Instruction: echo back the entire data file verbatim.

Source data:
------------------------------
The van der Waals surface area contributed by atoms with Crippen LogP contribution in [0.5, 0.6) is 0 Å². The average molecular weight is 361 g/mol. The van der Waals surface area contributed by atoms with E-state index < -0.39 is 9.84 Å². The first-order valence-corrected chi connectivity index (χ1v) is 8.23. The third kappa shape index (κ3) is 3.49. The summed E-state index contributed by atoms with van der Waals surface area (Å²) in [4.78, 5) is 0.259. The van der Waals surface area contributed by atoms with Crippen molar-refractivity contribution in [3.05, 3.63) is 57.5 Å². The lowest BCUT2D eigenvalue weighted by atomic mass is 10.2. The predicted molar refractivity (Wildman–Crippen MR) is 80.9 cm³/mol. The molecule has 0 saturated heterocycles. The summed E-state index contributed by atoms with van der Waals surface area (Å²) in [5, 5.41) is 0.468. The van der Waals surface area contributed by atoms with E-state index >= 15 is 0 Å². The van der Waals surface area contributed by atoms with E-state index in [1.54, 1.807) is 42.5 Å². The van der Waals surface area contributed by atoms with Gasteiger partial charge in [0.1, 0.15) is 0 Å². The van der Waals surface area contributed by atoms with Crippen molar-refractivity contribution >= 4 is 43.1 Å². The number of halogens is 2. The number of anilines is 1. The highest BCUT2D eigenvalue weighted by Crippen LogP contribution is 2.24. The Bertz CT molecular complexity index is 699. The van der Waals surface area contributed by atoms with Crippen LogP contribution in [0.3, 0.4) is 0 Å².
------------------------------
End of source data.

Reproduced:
The van der Waals surface area contributed by atoms with Crippen LogP contribution in [0.5, 0.6) is 0 Å². The average molecular weight is 361 g/mol. The van der Waals surface area contributed by atoms with E-state index < -0.39 is 9.84 Å². The first-order valence-corrected chi connectivity index (χ1v) is 8.23. The third kappa shape index (κ3) is 3.49. The summed E-state index contributed by atoms with van der Waals surface area (Å²) in [4.78, 5) is 0.259. The van der Waals surface area contributed by atoms with Crippen molar-refractivity contribution in [3.05, 3.63) is 57.5 Å². The lowest BCUT2D eigenvalue weighted by atomic mass is 10.2. The predicted molar refractivity (Wildman–Crippen MR) is 80.9 cm³/mol. The molecule has 0 saturated heterocycles. The summed E-state index contributed by atoms with van der Waals surface area (Å²) in [5, 5.41) is 0.468. The van der Waals surface area contributed by atoms with E-state index >= 15 is 0 Å². The van der Waals surface area contributed by atoms with E-state index in [1.54, 1.807) is 42.5 Å². The van der Waals surface area contributed by atoms with Gasteiger partial charge in [0.1, 0.15) is 0 Å². The van der Waals surface area contributed by atoms with Crippen molar-refractivity contribution >= 4 is 43.1 Å². The number of halogens is 2. The number of anilines is 1. The highest BCUT2D eigenvalue weighted by Crippen LogP contribution is 2.24. The Bertz CT molecular complexity index is 699. The van der Waals surface area contributed by atoms with Crippen LogP contribution in [0.3, 0.4) is 0 Å².